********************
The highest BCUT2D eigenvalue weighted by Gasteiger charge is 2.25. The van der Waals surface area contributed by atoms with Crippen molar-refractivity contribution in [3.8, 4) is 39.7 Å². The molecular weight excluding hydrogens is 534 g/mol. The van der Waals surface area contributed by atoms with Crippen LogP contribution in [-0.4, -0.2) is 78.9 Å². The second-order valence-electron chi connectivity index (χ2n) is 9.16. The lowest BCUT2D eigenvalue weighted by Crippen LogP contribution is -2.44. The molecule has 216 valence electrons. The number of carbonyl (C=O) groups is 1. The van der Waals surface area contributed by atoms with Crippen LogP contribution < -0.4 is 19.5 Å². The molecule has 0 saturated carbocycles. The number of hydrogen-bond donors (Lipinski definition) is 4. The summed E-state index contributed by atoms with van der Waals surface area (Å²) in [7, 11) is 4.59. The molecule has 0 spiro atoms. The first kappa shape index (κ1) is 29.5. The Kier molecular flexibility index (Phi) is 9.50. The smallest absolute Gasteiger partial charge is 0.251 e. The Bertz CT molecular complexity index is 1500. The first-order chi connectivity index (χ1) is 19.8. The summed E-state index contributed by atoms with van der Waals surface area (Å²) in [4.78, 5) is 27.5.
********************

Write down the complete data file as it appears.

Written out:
The highest BCUT2D eigenvalue weighted by Gasteiger charge is 2.25. The van der Waals surface area contributed by atoms with Crippen molar-refractivity contribution in [3.8, 4) is 39.7 Å². The molecular weight excluding hydrogens is 534 g/mol. The van der Waals surface area contributed by atoms with Crippen LogP contribution in [-0.4, -0.2) is 78.9 Å². The second-order valence-electron chi connectivity index (χ2n) is 9.16. The lowest BCUT2D eigenvalue weighted by Crippen LogP contribution is -2.44. The molecule has 216 valence electrons. The number of carbonyl (C=O) groups is 1. The van der Waals surface area contributed by atoms with Crippen LogP contribution < -0.4 is 19.5 Å². The molecule has 0 saturated carbocycles. The number of hydrogen-bond donors (Lipinski definition) is 4. The summed E-state index contributed by atoms with van der Waals surface area (Å²) in [7, 11) is 4.59. The molecule has 0 spiro atoms. The first kappa shape index (κ1) is 29.5. The Kier molecular flexibility index (Phi) is 9.50. The smallest absolute Gasteiger partial charge is 0.251 e. The Bertz CT molecular complexity index is 1500. The first-order chi connectivity index (χ1) is 19.8. The summed E-state index contributed by atoms with van der Waals surface area (Å²) in [4.78, 5) is 27.5.